A study by researchers from Xi’an Jiaotong University discovered how to reduce noise from wind turbine blades. The technology would also apply to aircraft and other machines with airfoils. The inspiration for the new design? Owl wings.
The prevalent sound from aeronautical and turbine engines such as drones, wind turbines, and airplanes comes from trailing-edge noise. Many urban areas consider it a priority to reduce this type of noise pollution when possible.
So, to help with that goal, the research team analyzed the characteristics of owl wings to improve airfoil designs. Using this technology to create wind turbine blades and other airfoils could dramatically lower trailing-edge noise. The research has been published in Physics of Fluids by AIP Publishing.
Owls Inspire Noise-Reduction Technology Wind Turbine Blades
Owls inspired their invention due to their serrated wings, which break up airflow and absorb sound. They also have a flexible fringe toward their wing’s trailing edge or back part. This breaks up the air even more, considerably reducing aerodynamic noise.
“Nocturnal owls produce about 18 decibels less noise than other birds at similar flight speeds due to their unique wing configuration,” said author Xiaomin Liu. “Moreover, when the owl catches prey, the shape of the wings is also constantly changing, so the study of the wing edge configuration during owl flight is of great significance.”
When air passes along the back of an airfoil or wing, it produces trailing-edge noise. This airflow creates turbulence along the top and bottom surfaces of the airfoil. When these two airflows meet along the trailing edge, they scatter and make noise.
Prior studies investigated serrated trailing edges, discovering that these serrations helped suppress the noise of rotating machines. Unfortunately, the noise reduction of the wind turbine blades mainly depended on the final application and wasn’t guaranteed in all cases.
“At present, the blade design of rotating turbomachinery has gradually matured, but the noise reduction technology is still at a bottleneck,” said Liu. “The noise reduction capabilities of conventional sawtooth structures are limited, and some new nonsmooth trailing-edge structures need to be proposed and developed to tap the potential of bionic noise reduction further.”
Study on How Serrated Airfoils Reduce Noise
The researchers utilized noise calculation and analysis software to perform several studies for this study. These involved detailed measurements of simplified airfoils that resembled owl wings. They applied these results to reduce the noise of rotating machinery.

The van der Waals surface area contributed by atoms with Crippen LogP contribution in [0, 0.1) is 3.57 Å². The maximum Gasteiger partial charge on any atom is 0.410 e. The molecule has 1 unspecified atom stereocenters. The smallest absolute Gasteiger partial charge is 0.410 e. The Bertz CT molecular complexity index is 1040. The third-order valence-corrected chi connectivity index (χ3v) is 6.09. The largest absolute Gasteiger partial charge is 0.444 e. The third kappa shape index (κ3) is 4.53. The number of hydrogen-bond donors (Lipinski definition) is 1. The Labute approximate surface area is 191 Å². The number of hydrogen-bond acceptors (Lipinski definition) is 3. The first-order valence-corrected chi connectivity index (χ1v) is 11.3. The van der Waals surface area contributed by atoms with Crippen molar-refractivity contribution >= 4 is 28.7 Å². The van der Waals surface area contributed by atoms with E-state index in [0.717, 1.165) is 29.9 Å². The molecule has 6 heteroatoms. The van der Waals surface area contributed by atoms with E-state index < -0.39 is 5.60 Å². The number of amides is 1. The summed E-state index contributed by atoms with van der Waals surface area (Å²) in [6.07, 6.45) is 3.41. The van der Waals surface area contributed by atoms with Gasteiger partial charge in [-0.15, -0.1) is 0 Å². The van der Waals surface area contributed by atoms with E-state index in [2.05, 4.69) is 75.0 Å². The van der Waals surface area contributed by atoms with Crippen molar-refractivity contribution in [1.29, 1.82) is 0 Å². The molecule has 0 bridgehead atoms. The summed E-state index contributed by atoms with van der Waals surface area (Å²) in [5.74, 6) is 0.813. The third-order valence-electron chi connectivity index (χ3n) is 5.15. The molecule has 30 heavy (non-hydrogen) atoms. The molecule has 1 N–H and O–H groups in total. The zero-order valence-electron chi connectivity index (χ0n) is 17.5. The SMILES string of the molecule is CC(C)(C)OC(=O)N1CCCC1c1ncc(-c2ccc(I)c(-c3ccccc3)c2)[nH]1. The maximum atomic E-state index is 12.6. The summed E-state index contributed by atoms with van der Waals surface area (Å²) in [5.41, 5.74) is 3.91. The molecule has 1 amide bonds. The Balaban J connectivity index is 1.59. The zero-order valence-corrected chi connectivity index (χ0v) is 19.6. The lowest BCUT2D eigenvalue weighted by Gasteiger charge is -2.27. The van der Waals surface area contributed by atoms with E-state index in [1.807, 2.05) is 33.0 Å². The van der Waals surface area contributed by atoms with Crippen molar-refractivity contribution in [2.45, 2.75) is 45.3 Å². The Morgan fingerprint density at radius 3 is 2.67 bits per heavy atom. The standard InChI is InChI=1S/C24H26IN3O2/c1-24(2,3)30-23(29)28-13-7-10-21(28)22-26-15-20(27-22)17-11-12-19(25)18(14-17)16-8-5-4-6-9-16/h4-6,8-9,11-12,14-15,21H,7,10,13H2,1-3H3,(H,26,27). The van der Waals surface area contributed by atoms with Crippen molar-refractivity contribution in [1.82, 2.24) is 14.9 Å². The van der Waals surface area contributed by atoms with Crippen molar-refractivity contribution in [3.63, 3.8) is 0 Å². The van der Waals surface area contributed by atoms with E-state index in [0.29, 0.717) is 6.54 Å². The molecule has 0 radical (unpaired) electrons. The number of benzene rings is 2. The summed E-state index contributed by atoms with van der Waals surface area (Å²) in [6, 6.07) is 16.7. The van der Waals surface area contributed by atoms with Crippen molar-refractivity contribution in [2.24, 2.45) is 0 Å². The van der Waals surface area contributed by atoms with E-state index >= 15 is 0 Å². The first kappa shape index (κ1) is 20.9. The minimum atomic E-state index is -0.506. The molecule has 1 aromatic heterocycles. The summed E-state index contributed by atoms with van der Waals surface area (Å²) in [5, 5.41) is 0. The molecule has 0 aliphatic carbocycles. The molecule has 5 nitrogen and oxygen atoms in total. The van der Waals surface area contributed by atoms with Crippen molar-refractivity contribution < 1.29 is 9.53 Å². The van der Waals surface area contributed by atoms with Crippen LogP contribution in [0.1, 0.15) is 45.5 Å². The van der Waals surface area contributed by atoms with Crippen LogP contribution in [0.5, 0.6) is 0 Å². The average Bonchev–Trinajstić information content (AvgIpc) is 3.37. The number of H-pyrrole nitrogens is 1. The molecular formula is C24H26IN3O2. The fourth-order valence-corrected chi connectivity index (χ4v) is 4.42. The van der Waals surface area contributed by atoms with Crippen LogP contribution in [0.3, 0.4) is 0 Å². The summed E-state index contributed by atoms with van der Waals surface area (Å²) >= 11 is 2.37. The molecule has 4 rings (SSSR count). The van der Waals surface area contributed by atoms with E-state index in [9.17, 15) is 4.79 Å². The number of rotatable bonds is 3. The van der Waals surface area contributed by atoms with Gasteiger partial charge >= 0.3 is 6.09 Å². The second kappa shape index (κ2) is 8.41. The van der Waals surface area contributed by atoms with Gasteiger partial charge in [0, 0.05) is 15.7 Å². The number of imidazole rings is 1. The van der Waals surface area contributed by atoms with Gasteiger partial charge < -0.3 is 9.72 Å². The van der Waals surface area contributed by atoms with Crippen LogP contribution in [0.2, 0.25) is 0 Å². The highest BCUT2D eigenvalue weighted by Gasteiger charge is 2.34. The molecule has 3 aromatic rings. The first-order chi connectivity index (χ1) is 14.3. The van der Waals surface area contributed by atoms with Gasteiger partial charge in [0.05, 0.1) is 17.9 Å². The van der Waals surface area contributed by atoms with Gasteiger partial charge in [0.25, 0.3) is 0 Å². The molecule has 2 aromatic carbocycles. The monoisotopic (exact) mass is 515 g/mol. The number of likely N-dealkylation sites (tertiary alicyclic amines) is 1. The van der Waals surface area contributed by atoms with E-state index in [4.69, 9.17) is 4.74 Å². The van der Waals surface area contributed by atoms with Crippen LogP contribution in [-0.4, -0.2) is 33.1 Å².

The noise decreased when they improved airflow near the trailing edge and optimized the airfoil’s shape. One peculiar finding from the study was that asymmetric serrations resulted in more significant noise reduction than symmetric designs.
They also noted that noise reduction depended heavily on operating conditions. So, the team said that the airfoil designs would require customizations based on the specific application.
For instance, wind turbine blades have complicated incoming flow conditions requiring a more generalized noise reduction approach. Therefore, scientists must investigate how noise reduction technologies perform with various incoming flows.
Either way, the team believes their work will help inform airfoil design in the future.
Other Studies on the Impact of Wind Turbine Noise Pollution
As the demand for wind energy keeps increasing, scientists have been scrambling to tackle noise pollution. Wind turbine blades disturb residents living near wind farms to such a degree that experts created the Wind Farm Noise Study. Researchers from Flinders University used machine learning and other signal processing techniques to determine how wind turbines impact humans.
They found that wind turbine blades’ nighttime ‘swoosh’ noise disrupts communities the most. Scientists estimate that nearby residents hear this sound, technically called ‘amplitude modulation’ (AM), five times more often at night than during daytime hours. Of course, wind direction, wind farm distance, and season also factor into these results.
“The noise seems to worsen after sunset when amplitude modulation can be detected for up to 60% of the nighttime at distances around 1 km from a wind farm. At greater than 3 km, amplitude modulation also occurs for up to 30% of the nighttime,” said Flinders University Ph.D. candidate Duc Phuc (‘Phuc’) Nguyen, who led the study.